So, get an XHTML/CSS book, perhaps start learn some modern framework like grails or ror or django, you could even start to learn PHP - after all, it proved to be scalable, driving most of the world's most popular and dynamic websites like facebook, farmville, flickr, just to name a few.

    Yet saying that hacked-up code is good is of course, beyond any rationale. Just make sure you know what you're doing and the patterns will be inevitable - not necessary to name them.
  15. Adam,

    Do yourself a big favor and take a look at how people are effectively using Java EE 5 with Facelets/Seam as well as what CDI, JSF 2 and Java EE 6 offer. If not seeing what Spring/Hibernate offer is a sign of ignorance, I would say failing to acknowledge the results that Java EE adopters are seeing in real life is not a sign of great wisdom either, not to mention the very large number of projects that use JSF with Spring and Hibernate pretty effectively.

    Now, it might be possible that you personally prefer a request centric presentation tier model (e.g. Struts) rather than a component centric one (e.g. JSF, Wicket) or that you like the explicit configuration model or framework model of Spring better than the platform, strong defaulting model that Java EE/CDI/EJB 3 offers, but that's a different statement than making the types of statements you are making. If you insist on them, please provide specifics of what you mean with code examples and let's discuss it by all means...

    Cheers,
    Reza

    P.S.: Comparing RoR, PHP to Spring, Java EE is very silly. These technologies in truth solve very different problem domains, while it is true they can adopt ideas from each other (Java EE certainly adopts many ideas from RoR). Resin has a native PHP interpreter and Resin is heavily used in many PHP shops. We would never suggest that these users look to Java EE and vice-versa specifically because the problem domains are so different that such a suggestion would be very meaningless.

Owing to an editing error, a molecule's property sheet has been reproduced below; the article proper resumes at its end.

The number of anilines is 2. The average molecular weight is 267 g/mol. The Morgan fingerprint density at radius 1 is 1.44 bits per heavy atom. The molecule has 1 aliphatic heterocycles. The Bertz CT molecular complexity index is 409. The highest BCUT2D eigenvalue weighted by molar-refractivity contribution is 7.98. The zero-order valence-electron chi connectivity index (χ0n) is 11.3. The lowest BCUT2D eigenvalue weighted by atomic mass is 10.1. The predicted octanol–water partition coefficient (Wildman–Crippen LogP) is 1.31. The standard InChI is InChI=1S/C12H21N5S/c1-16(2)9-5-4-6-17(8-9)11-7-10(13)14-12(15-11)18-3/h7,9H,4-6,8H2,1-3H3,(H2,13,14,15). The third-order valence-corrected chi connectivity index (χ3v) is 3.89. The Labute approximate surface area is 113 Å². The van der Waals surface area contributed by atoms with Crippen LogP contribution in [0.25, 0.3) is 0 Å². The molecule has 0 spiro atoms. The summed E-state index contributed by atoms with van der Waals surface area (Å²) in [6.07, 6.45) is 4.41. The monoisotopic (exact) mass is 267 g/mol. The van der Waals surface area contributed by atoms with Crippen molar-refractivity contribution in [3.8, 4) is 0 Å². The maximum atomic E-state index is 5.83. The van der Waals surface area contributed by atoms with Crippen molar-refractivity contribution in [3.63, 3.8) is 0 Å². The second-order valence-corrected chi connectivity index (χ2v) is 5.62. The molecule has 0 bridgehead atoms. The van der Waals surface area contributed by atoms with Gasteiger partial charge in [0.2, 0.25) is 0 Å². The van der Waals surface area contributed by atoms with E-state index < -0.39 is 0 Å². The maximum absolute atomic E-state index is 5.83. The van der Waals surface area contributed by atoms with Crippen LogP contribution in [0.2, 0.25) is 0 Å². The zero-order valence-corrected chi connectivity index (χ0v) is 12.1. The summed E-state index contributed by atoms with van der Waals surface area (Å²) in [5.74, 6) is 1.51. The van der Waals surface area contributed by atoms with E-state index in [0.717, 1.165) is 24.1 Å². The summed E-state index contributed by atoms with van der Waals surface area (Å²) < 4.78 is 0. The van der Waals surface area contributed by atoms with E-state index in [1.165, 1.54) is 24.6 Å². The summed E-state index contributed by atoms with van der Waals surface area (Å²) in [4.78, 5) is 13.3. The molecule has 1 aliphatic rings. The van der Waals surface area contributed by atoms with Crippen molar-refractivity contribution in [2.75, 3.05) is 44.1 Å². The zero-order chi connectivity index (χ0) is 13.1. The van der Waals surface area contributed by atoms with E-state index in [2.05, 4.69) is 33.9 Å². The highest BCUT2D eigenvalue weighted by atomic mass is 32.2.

16. yeah,

    whose idea was to introduce EJB lite to web profile.

    Is there another web profile that does not include EJB. My only problem is that, if you give user crap, they will find a way to include crap.
  17. There is no Java EE Profile that does not include a version of EJB since EJB is the mechanism to deliver container services such as transactions and security. There is no Profile without JSF for similar reasons.

    The broad consensus based on Java EE adopter and/or implementer feedback is that there is no good technical reason for such a Profile. If you believe there is, I am happy to hear good, solid technical reasons that are properly researched and thought-out and does not regurgitate pseudo-techninal, outdated FUD that is really not defensible and fairly easily dealt with.

    If you do not wish to use EJB 3.1 or JSF and still insist on using a Java EE compatible application server, you can easily do so. After all, there are plently of JBoss, Resin, GlassFish, WebSphere, WebLogic users that do so for good technical reasons primarily related to performance and stability while continuing their use of Spring, Hibernate, Struts, Wicket, etc. I beg to differ that most developers worth worrying about are that naive to use an API without serious considertaion in this day and age. I personally do not run into any such users that often.

    Cheers,
    Reza
  18. Guys,

    *With all due respect*, let's please, please leave this alone - it is a tangent here at best. Most people that have spend a non-trivial amount of time looking at Java EE 5 or Java EE 6 don't have much trouble understanding where things are at the moment. For most developers/architects/managers, it's pretty clear what the evolution for the past decade or so have been. For those who still don't it's just a matter of looking around a bit and having an open mind (characteristics most engineers have)...

    Cheers,
    Reza
  19. I've known Yakov personally for a few years and have always looked up to him as a veteran Java champion (I've certainly benefited from his counsel a number of times).